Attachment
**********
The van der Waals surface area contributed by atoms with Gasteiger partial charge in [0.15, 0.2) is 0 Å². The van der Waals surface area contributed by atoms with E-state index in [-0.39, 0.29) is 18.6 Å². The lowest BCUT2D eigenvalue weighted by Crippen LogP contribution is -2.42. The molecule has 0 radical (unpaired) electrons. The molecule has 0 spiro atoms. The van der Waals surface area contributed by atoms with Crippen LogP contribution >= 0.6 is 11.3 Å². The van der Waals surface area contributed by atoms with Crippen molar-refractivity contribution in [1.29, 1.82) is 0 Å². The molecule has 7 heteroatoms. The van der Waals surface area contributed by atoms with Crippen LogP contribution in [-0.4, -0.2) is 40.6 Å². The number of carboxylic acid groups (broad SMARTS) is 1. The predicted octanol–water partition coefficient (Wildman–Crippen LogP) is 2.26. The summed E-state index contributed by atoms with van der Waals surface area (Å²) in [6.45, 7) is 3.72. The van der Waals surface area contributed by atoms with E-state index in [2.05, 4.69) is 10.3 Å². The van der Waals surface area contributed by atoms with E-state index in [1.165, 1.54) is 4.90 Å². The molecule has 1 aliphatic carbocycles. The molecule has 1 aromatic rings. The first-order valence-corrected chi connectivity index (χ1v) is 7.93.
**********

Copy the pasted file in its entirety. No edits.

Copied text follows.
The van der Waals surface area contributed by atoms with Gasteiger partial charge in [0.15, 0.2) is 0 Å². The van der Waals surface area contributed by atoms with E-state index in [-0.39, 0.29) is 18.6 Å². The lowest BCUT2D eigenvalue weighted by Crippen LogP contribution is -2.42. The molecule has 0 radical (unpaired) electrons. The molecule has 0 spiro atoms. The van der Waals surface area contributed by atoms with Crippen LogP contribution >= 0.6 is 11.3 Å². The van der Waals surface area contributed by atoms with Crippen molar-refractivity contribution in [1.29, 1.82) is 0 Å². The molecule has 7 heteroatoms. The van der Waals surface area contributed by atoms with Crippen LogP contribution in [-0.4, -0.2) is 40.6 Å². The number of carboxylic acid groups (broad SMARTS) is 1. The predicted octanol–water partition coefficient (Wildman–Crippen LogP) is 2.26. The summed E-state index contributed by atoms with van der Waals surface area (Å²) in [6.45, 7) is 3.72. The van der Waals surface area contributed by atoms with E-state index in [2.05, 4.69) is 10.3 Å². The van der Waals surface area contributed by atoms with E-state index in [1.165, 1.54) is 4.90 Å². The molecule has 1 aliphatic carbocycles. The molecule has 1 aromatic rings. The first-order valence-corrected chi connectivity index (χ1v) is 7.93.